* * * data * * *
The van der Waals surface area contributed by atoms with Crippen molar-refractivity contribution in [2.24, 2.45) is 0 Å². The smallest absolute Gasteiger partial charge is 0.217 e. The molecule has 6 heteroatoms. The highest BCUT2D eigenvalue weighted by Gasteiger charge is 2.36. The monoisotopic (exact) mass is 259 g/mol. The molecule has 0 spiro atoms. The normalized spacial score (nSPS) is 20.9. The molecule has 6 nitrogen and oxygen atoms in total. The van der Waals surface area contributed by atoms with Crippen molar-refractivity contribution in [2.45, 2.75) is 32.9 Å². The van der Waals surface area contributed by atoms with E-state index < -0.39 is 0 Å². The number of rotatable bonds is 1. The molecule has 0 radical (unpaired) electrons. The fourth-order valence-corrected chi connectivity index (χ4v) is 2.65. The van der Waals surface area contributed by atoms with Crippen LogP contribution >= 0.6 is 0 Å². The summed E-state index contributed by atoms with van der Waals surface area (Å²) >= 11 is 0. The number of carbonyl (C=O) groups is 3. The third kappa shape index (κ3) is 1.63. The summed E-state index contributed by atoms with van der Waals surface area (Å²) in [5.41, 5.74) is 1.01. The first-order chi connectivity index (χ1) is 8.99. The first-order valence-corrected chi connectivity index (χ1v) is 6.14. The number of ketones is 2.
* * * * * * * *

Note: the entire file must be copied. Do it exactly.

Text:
The van der Waals surface area contributed by atoms with Crippen molar-refractivity contribution in [2.24, 2.45) is 0 Å². The smallest absolute Gasteiger partial charge is 0.217 e. The molecule has 6 heteroatoms. The highest BCUT2D eigenvalue weighted by Gasteiger charge is 2.36. The monoisotopic (exact) mass is 259 g/mol. The molecule has 0 spiro atoms. The normalized spacial score (nSPS) is 20.9. The molecule has 6 nitrogen and oxygen atoms in total. The van der Waals surface area contributed by atoms with Crippen molar-refractivity contribution in [2.45, 2.75) is 32.9 Å². The van der Waals surface area contributed by atoms with E-state index < -0.39 is 0 Å². The number of rotatable bonds is 1. The molecule has 0 radical (unpaired) electrons. The fourth-order valence-corrected chi connectivity index (χ4v) is 2.65. The van der Waals surface area contributed by atoms with Crippen LogP contribution >= 0.6 is 0 Å². The summed E-state index contributed by atoms with van der Waals surface area (Å²) >= 11 is 0. The number of carbonyl (C=O) groups is 3. The third kappa shape index (κ3) is 1.63. The summed E-state index contributed by atoms with van der Waals surface area (Å²) in [5.41, 5.74) is 1.01. The first-order chi connectivity index (χ1) is 8.99. The first-order valence-corrected chi connectivity index (χ1v) is 6.14. The number of ketones is 2.